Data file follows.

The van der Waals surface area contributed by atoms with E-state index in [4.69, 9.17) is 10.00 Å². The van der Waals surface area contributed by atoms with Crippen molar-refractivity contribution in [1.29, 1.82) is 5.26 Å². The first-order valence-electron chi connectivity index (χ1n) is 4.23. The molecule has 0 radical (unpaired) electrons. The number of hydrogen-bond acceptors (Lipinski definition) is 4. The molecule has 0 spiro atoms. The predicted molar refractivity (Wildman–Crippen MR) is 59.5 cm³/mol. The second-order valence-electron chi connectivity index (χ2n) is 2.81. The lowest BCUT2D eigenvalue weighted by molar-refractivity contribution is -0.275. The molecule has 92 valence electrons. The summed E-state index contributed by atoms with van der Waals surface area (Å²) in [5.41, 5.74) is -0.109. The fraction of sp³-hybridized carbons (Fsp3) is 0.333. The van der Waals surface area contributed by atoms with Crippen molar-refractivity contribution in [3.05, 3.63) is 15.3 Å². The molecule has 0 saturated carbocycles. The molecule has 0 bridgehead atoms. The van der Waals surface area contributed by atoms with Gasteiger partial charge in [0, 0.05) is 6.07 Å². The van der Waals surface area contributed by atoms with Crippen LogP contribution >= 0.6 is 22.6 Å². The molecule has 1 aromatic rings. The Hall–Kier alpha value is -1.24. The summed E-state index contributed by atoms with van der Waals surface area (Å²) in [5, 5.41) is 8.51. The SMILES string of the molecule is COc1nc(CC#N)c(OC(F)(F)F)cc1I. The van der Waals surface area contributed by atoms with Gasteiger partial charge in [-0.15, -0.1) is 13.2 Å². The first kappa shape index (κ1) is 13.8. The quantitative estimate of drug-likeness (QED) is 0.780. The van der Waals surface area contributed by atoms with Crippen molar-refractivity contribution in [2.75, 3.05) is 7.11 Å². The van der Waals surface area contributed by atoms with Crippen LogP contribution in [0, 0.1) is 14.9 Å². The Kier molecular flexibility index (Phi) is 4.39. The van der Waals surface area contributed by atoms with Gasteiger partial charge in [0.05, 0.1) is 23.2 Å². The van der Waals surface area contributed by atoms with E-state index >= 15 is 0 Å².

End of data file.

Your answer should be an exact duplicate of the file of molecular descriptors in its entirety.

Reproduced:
The van der Waals surface area contributed by atoms with E-state index in [4.69, 9.17) is 10.00 Å². The van der Waals surface area contributed by atoms with Crippen molar-refractivity contribution in [1.29, 1.82) is 5.26 Å². The first-order valence-electron chi connectivity index (χ1n) is 4.23. The molecule has 0 radical (unpaired) electrons. The number of hydrogen-bond acceptors (Lipinski definition) is 4. The molecule has 0 spiro atoms. The predicted molar refractivity (Wildman–Crippen MR) is 59.5 cm³/mol. The second-order valence-electron chi connectivity index (χ2n) is 2.81. The lowest BCUT2D eigenvalue weighted by molar-refractivity contribution is -0.275. The molecule has 92 valence electrons. The summed E-state index contributed by atoms with van der Waals surface area (Å²) in [5.41, 5.74) is -0.109. The fraction of sp³-hybridized carbons (Fsp3) is 0.333. The van der Waals surface area contributed by atoms with Crippen molar-refractivity contribution in [3.05, 3.63) is 15.3 Å². The molecule has 0 saturated carbocycles. The molecule has 0 bridgehead atoms. The van der Waals surface area contributed by atoms with Gasteiger partial charge in [0, 0.05) is 6.07 Å². The van der Waals surface area contributed by atoms with Crippen LogP contribution >= 0.6 is 22.6 Å². The molecule has 1 aromatic rings. The Hall–Kier alpha value is -1.24. The summed E-state index contributed by atoms with van der Waals surface area (Å²) in [5, 5.41) is 8.51. The SMILES string of the molecule is COc1nc(CC#N)c(OC(F)(F)F)cc1I. The van der Waals surface area contributed by atoms with Gasteiger partial charge in [-0.15, -0.1) is 13.2 Å². The first kappa shape index (κ1) is 13.8. The quantitative estimate of drug-likeness (QED) is 0.780. The van der Waals surface area contributed by atoms with Crippen molar-refractivity contribution in [2.75, 3.05) is 7.11 Å². The van der Waals surface area contributed by atoms with Crippen LogP contribution in [0, 0.1) is 14.9 Å². The Kier molecular flexibility index (Phi) is 4.39. The van der Waals surface area contributed by atoms with Gasteiger partial charge in [0.05, 0.1) is 23.2 Å². The van der Waals surface area contributed by atoms with E-state index >= 15 is 0 Å².